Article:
How Dublin made the blanket defence redundant
By John Harrington
Dublin selector Declan Darcy says the blanket-defence is no longer an effective tactical approach at the highest level against the very best teams.
The reigning All-Ireland Champions destroyed Tyrone in the All-Ireland semi-final, who before the match had been lauded for their blanket-defence and slick counter-attacking.
But Dublin had little problem taking them apart and Darcy believes that’s because their players are now accustomed to playing against blanket defences and have the keys required to unlock them.
“My reading on that would be that that initial set-up was to target against certain teams that weren’t used to playing against that and it was very effective,” said Darcy.
“Now teams have got well used to playing against that system and are better at it. And that had evolved. I think managers now will have to think differently as to how to break that.
“If you go to club matches right throughout the country you will see this throughout. It has been a phase of our games, which is probably a good thing in way, now whether it will continue or not I don’t know.
“But at the same time the more you play against it the better you get used to playing it and then you understand it.
“The key thing is, the more you understand that phase of play the more you understand it and I think players now have begun to see what way it works and how to break it down."
The only championship match that Dublin have lost under manager Jim Gavin was the 2014 All-Ireland semi-final against Donegal.
They were outsmarted tactically by Donegal that day who frustrated them by defending in numbers and then counter-attacking at pace.
But Dublin clearly learned a lot of lessons from that experience because they haven’t lost a championship match since and have never looked discomfited again by playing a blanket-defence.
“It was a learning curve for us all,” said Darcy. “There was a tactical change, I suppose. Dublin played Donegal in 2012 and you could sense there was an evolution coming in gaelic games and we needed to adapt to that.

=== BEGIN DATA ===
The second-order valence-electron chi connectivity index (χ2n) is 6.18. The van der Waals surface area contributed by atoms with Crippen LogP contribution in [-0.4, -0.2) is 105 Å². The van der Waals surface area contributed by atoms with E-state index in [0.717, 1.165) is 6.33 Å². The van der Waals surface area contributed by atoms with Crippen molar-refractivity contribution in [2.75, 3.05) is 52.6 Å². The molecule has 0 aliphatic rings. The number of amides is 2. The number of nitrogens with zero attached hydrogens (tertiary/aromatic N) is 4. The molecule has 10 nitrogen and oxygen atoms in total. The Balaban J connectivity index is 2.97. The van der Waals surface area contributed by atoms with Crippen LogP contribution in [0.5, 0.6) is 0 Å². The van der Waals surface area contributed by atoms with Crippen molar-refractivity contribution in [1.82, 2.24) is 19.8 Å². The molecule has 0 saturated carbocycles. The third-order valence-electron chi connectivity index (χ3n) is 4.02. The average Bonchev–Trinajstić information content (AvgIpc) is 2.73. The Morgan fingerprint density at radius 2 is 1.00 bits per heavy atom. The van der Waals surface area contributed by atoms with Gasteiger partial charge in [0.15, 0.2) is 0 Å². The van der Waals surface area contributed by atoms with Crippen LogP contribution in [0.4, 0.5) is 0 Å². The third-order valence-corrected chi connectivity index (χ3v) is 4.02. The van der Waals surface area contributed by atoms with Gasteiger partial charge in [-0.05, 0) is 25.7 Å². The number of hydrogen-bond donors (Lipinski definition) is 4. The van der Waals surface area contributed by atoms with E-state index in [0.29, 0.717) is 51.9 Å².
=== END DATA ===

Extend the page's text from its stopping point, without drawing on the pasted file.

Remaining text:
“Tyrone were there going at it again, other teams particularly in Leinster were setting up that way against us as well. So we quickly evolved and adapted, and we enjoyed it. We kind of said ‘this is what’s happening, it’s going to happen, we have to understand it.’
“The way we were playing against other teams they probably had to set up that way, considering the players we had. So we tried to evolve with that and I think we’ve enjoyed that journey.
“I wouldn’t say, just because we played well against it the last day, that we’ve cracked that nut. But the players know now what to expect.”
Since that 2014 defeat to Donegal, this Dublin team has been proactive rather than reactive.
They never want to be caught on the hop again, and are driven by a determination to stay ahead of everyone tactically rather than find themselves in a position again where they’re playing catch-up within a game of football.
“The environment within the group is that everybody wants to become better and that’s from the coaches right down to the players," said Darcy.
“And it’s great. I’m energised when I go in training and I see Stephen Cluxton there before I arrive kicking his frees or kickouts – the standards are high. They set high standards and they expect high standards. Everybody is driving the machine.”
What makes Sunday’s All-Ireland SFC Final against Mayo so fascinating is we know they’ll come out and take Dublin on man for man rather than adopt a blanket-defence.
Under Stephen Rochford they’ve proven themselves to be a tactically flexible team capable of pulling rabbits from the hat like reinventing Aidan O’Shea as a full-back, and Darcy wouldn’t be surprised if they throw something new at Dublin too.
“Their form might not be as predictable – they are likely maybe to do something against us,” he said.
“But we’ll prepare again, we’ll watch what they have done, but we can’t legislate for what they are going to do but we’ll prepare as best we can for what they might throw at us. They still only have 15 players on the pitch at the end of the day.
“You can look at a team and ask ‘why are they in four All-Irelands in the last six years? Is it because they are lucky? It’s not, it’s because they have a huge standard of footballers.
“Look at Lee Keegan, he’s a standout footballer in any physique, has physicality, pace, he has everything and they have several players like that.
“They have been hugely resilient to stay at that level and it’s reflection on the effort piece, the commitment to their county and you have to admire that. To get to an All-Ireland Final you still have to have ability and they have that in abundance.”